This blog is co-authored with Anna Abgaryan a consultant at The Human Well who advises clients on effective pay systems in multiple industries.
Reward programs should support business strategy right? But how many organizations have we seen stray from this path when seduced by the latest trend, off the shelf solution or a pay design that worked in a prior life. It’s easily done when overworked HR managers see a quick fix.
How an organization is managed establishes (by accident or design) culture, talent management process and pay practice. Tinkering with one will cause the others to change, or otherwise expect a conflict. Many compensation professionals will tell you that they can describe a company’s culture by looking at its pay system: how pay changes are determined and delivered. So it follows that changing the relationship intentionally may be better suited to achieving a business outcome.
Understanding the interplay between pay practice and culture and vice versa will help identify where change may help affect better business outcomes. Let’s take a look at some examples:
- Egalitarian cultures for example or unionized workplaces typically employ profit sharing and tend to have pay grouped closely for employees at the same level or doing the same job and see no problem with compression. Pay adjustments are awarded with little differentiation for individual achievement or reflected in profit distribution. Pay tends to be above market. Pay programs for these organizations should embody narrow ranges with a relatively short time to reach target. Internal equity and team effort are considered more important than market perspective. Communication emphasizes the importance of team work and values.
- Decentralized organizations where decision making is delegated tend to have often unrelated businesses as independent profit centers. They may also use a variety of pay approaches and structures that reflect the demands of each business. There will likely be differences across reward elements especially where talent is not shared, including incentive targets expressed as a percent of salary in one business or a fixed amount in another, guaranteed bonuses, retention incentives, dissimilar vacation policies, unregulated title conventions etc. – whatever is needed to meet the needs of the business. The pay program likely has wide ranges, no red circle policy, and a prevalence of “buying” talent because “growing” takes too long. Sign-on bonuses may be common for newcomers who may earn more than longer serving employees. Incentive plans will emphasize individual contribution. Policies and procedures will tend to change rapidly often with record keeping and payroll administration challenges.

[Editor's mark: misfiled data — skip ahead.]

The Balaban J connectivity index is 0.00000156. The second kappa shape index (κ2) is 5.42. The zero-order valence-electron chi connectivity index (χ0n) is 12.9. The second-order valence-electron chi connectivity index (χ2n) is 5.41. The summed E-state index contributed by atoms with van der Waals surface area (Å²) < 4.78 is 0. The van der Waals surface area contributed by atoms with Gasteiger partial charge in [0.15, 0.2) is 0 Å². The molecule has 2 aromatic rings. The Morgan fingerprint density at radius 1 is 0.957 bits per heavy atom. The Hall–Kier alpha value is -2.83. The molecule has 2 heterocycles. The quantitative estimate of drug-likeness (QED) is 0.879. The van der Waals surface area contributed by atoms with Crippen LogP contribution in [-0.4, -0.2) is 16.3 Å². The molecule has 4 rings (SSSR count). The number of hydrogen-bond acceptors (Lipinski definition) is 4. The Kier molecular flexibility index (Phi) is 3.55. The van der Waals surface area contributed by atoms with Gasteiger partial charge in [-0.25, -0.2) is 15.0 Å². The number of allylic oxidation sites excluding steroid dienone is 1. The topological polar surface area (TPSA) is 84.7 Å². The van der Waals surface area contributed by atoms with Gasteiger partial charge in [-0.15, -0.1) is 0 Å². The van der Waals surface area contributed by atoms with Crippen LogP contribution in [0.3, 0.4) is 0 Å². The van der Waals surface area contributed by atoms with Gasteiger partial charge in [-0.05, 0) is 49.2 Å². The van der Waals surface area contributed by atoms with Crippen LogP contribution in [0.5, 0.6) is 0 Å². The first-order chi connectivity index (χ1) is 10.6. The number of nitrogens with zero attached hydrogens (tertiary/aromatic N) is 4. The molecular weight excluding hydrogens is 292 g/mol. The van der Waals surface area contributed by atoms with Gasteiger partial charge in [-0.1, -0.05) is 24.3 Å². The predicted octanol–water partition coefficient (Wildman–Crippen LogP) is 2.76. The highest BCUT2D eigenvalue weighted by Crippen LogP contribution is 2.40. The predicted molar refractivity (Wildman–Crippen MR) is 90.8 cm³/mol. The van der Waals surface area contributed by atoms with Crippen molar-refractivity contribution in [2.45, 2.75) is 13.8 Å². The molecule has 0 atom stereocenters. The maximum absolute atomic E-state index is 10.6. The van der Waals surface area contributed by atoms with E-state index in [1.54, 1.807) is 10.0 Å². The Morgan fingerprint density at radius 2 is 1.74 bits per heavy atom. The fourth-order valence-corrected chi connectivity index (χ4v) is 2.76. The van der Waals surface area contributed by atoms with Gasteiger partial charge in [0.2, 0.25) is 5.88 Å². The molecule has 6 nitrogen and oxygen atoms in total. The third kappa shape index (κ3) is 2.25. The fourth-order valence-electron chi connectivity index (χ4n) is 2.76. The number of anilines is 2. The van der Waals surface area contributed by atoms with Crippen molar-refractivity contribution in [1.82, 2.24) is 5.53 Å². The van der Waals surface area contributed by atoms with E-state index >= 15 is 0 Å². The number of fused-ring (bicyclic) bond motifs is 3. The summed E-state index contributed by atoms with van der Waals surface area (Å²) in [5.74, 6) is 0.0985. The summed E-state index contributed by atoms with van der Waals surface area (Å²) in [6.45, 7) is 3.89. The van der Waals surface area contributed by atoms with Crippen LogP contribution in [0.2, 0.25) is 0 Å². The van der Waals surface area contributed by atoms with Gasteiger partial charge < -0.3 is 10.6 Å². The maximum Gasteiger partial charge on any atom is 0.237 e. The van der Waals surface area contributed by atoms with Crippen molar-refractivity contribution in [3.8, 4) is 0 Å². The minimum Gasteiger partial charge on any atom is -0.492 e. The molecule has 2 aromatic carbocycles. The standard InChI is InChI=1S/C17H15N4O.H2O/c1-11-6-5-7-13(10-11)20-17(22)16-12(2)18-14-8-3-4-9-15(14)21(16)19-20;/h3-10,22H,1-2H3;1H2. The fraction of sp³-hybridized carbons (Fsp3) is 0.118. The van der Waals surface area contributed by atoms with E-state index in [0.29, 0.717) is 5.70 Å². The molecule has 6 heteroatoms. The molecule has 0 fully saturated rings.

- Strong cost management cultures can often be found where margins are slim and competition fierce and will tend toward below market pay that is unified and disciplined in its distribution. Title inflation and internal career growth will be common features and incentive payouts will mostly be self-funding rather than for achieving development milestones on the way to larger goals. Midsize companies and family businesses reflect this type of culture. Pay structure is likely to have multiple layers and overlapping ranges with minimum pay around P25. Incentive plans will be simple and based on positive financial progress and may not include all employees.
- Businesses that require constant innovation and changing roles and rapid internal mobility will have pay movement that is frequent and often not systematic. Spot bonuses may also be common along with broad banding or wider than typical pay ranges. The pay program will allow for considerable management discretion in pay decision making and broad position definitions for similar jobs that may have different titles. The job structure may include dual career tracks; for specialists with expert knowledge who deliver innovation and for those with managerial and organizational skills. Job evaluation gives extra weight to innovation and market pricing usually prevails over internal equity.
- Companies facing significant change need to rapidly acquire “ready-to-go” skills to meet the new circumstances and will not have the runway to be able to grow talent internally. Pay will need to be targeted at or above market levels to be able to attract the best with minimum delay. Sign on and retention incentives tied to completion of key tasks possibly several years into the future will not be uncommon.
- Companies in old line industries will have reward practices that signal to employees that their skills are becoming obsolescent and that their market value is in decline unless they can upgrade knowledge or technological skills. New employees with minimum expertise who are likely more productive, will attract higher rates than veterans.
Pay and culture go together like Peaches and Cream. Which takes precedence today or took the lead in the past is a historical fact. What is not however is whether your pay practices today continue to be the most suitable for supporting the culture that you aspire to and best suited to supporting your business strategy. Think of strategy as the bowl in which Peaches and Cream are served and the combination that best suits your palate.